(Los Angeles Times) – Salvador Medina gladly helped his friend Alfonso Nava walk to his home in Exposition Park after a long night of drinking two weeks ago, lending him his sweater to help fight off the cold. The two were like brothers.
But early Sunday morning, Medina awoke to gunshots in his front yard and ran outside to find Nava on the sidewalk, choking on his own blood, and another friend bleeding to death nearby.
“There was blood everywhere, on the steps and everything,” said Medina, a 20-year-old Exposition Park resident. “I looked and saw my friend just twitching. I felt his heart, I hugged him, and he was gone. He was holding my arm, and I just felt him let go. My shorts, my stomach, my arm, they were all covered in blood.”
He had desperately tried to save his friend’s life. Following a 911 dispatcher’s instructions before the first paramedics arrived, he had cut off Nava’s shirt and pumped on his stomach. Days later, as he talked about that night, Medina pulled out the tiny silver scissors from his jeans pocket. He has been carrying them since Sunday morning.
Alfonso “Junior” Nava, a 26-year-old Latino, and Diego Garcia, a 25-year-old Latino, were killed early Sunday morning, Feb. 13 outside Medina’s home in the 1800 block of Leighton Avenue in Exposition Park.
“We suspect that it is gang-related,” said Det. David Garrido, with the LAPD Southwest Division homicide unit.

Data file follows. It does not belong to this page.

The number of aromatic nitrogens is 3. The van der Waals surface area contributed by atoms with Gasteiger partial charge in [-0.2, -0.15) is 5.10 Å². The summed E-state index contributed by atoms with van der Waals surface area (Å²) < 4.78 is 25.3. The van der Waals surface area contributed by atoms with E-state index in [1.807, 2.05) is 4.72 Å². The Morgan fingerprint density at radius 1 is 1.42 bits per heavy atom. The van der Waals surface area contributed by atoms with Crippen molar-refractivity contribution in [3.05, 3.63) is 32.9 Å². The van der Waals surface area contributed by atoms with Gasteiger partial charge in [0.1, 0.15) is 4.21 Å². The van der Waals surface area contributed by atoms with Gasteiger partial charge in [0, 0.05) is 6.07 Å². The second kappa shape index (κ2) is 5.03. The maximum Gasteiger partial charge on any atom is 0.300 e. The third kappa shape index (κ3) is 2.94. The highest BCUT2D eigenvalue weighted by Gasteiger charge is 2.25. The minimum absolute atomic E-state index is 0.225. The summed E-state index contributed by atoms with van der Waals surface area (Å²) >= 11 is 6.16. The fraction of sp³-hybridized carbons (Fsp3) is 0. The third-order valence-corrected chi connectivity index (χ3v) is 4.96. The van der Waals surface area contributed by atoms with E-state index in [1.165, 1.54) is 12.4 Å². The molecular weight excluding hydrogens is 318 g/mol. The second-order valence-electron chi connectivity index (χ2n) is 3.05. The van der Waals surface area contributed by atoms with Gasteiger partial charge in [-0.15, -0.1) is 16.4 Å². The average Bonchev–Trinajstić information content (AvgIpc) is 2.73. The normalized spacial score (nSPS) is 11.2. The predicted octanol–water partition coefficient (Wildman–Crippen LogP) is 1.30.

A third victim, Alfonso Richards, was shot in the chest and arm and taken to California Hospital Medical Center in critical condition. Richards was released Wednesday, according to Det. Linda Heitzman, an investigator on the Nava-Garcia case.
The suspects — described as two African American men in their mid 20s — walked up to the men, who had just returned from a party, shortly after 1 a.m.
Nava was shot in the head as he was talking to his girlfriend on his cellphone, neighbors said. The bullet passed through the phone. He died at the scene, according to the Los Angeles County coroner’s office.
With Nava bleeding on the sidewalk, witnesses said the gunmen chased Garcia up the front steps of the one-story house, shooting him in the chest. Garcia collapsed in the rosebushes and Medina said he heard the assailants shoot Garcia again. Garcia later died at a hospital, according to the coroner’s office.
The gunmen ran away, witnesses said.
As the sun set Tuesday evening, a group of friends gathered at Medina’s home, mournfully staring at candles that lined the sidewalk. Some had placed bottles of Corona at the memorial; others had placed cigarettes, magazines, a bottle of Patron and photographs of the victims. Beside the rosebush where Garcia collapsed, a much smaller cluster of candles burned – not too many, Medina said, because they didn’t want the bushes to catch fire.
Many in the group questioned whether there was any connection between the shootings on Leighton Avenue and a quadruple homicide two days earlier.
Medina said Nava, Garcia and other close friends knew the victims in that case, three brothers — Luis Jimenez, 26, Angel Jimenez, 25, and Anthony Jimenez, 24 — and their cousin Martin Haro, 25. The four were fatally wounded while standing in the backyard of a Willowbrook home Sunday afternoon.
Ray Lugo — the investigator in charge of the Jimenez-Haro case for the Los Angeles County Sheriff’s Department — said he compared notes on the cases with the LAPD Gang Homicide Division investigator and is “really confident” they are not related. None of the homicide investigators provided further comment on the ongoing investigations.
Medina said the Jimenez family and his friends used to hang out together in his father’s repair shop, where Medina, Nava, Garcia and their group of friends often spent time.